Most Americans who have a decent awareness of our country’s history — it may be less common than we would like to think — believe the Civil War began on April 12, 1861, when — as some people say (not everyone agrees) — Lt. Henry S. Farley of the 1st South Carolina Artillery fired the first cannon shot against Fort Sumter.
A case could be made that the war actually was started several years earlier, in October 1859, in Harper’s Ferry, Virginia (now West Virginia) by a man some believe to be a hero and others see as a terrorist.
The difference between heroes and terrorists depends entirely upon the perspective with which one views them.
The hero is fighting and possibly dying on your behalf; the terrorist is trying to kill you, even though you’re not fighting against him.
The underground resistance movements in Holland, France, Denmark and other countries occupied by Germany during World War II were considered terrorists by the Nazis.
To their countrymen and their descendants, and all those who have fought for freedom since that time, they are among the finest examples of heroism that humanity ever has produced.
Many gave their lives to free their homelands from one of the worst tyrannies the world ever has known.
America’s first heroes and patriots were those who by subterfuge, sabotage or direct combat won their fledgling country’s freedom from the British Empire — which considered them terrorists, criminals and traitors.
John Brown is seen by some as one of America’s worst domestic terrorists and a traitor, but others believe he is one of America’s greatest heroes and a martyr because he died in an attempt to free the slaves.
He organized and led a raid on the federal armory at Harper’s Ferry, hoping to incite slaves to revolt. He planned to arm them with weapons he had liberated (or stolen, depending upon your point of view) from the armory.
Seven people were killed and at least 10 were wounded during the raid, which ended when Brown and his surviving men were captured less than 36 hours after it began. He was tried for treason — against the commonwealth of Virginia, not the United States — and convicted.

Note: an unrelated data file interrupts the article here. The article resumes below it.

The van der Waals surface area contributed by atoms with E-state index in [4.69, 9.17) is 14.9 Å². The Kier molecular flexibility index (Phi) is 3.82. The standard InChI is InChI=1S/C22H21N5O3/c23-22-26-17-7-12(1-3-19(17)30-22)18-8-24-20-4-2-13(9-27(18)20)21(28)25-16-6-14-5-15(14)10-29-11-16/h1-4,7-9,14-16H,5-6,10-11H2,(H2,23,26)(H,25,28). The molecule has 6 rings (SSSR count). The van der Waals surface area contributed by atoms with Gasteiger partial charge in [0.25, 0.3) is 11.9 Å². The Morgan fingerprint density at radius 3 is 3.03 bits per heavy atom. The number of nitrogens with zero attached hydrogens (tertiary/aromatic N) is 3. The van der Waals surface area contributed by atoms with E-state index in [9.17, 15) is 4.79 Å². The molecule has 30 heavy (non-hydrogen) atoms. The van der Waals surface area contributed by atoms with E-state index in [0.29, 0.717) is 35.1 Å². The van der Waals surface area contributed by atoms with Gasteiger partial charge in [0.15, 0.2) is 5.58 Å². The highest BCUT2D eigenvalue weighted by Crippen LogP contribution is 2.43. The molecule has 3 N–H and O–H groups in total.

For his crimes, he was hanged by the neck until dead 160 years ago on Dec. 2, 1859. After that, America would never be the same again.
Brown’s raid may seem to have been an act of futility that resulted only in a number of needless deaths and injuries, but it galvanized America’s feelings about slavery.
There was no more denying the significance of it, nor any going back. Slavery would become the country’s defining issue and lead to the war that decided once and for all what America would become.
Until he dropped to his death on the gallows, Brown believed that God had chosen him to be the instrument by which Americans would be punished for enslaving their fellow human beings.
He wrote: “I, John Brown, am now quite certain that the crimes of this guilty land will never be purged away but with blood. I had, as I now think, vainly flattered myself that without very much bloodshed it might be done.”
It may be that in all of American history, there have been no more prophetic words than these. Anti-slavery sentiments in the North were inflamed and pro-slavery sentiments in the South were reinforced.
Brown’s execution marked the point of no return. Less than a year and a half later, America was being consumed by a civil war in which some estimates are that more than a million of its people died — 3% of its population (the equivalent of nearly 10 million today).
Have the crimes of this guilty land truly been purged? We’re still not sure of the answer. Many would say not. Many scars remain unhealed. Many issues remain unresolved.
Most of us know about John Brown’s raid, but we wonder how many are aware of what may be one of the greatest ironies in American history.
The Harper’s Ferry armory was recaptured by a company of United States Marines under the command of U.S. Army Col. Robert E. Lee.
Yes ... THAT Robert E. Lee.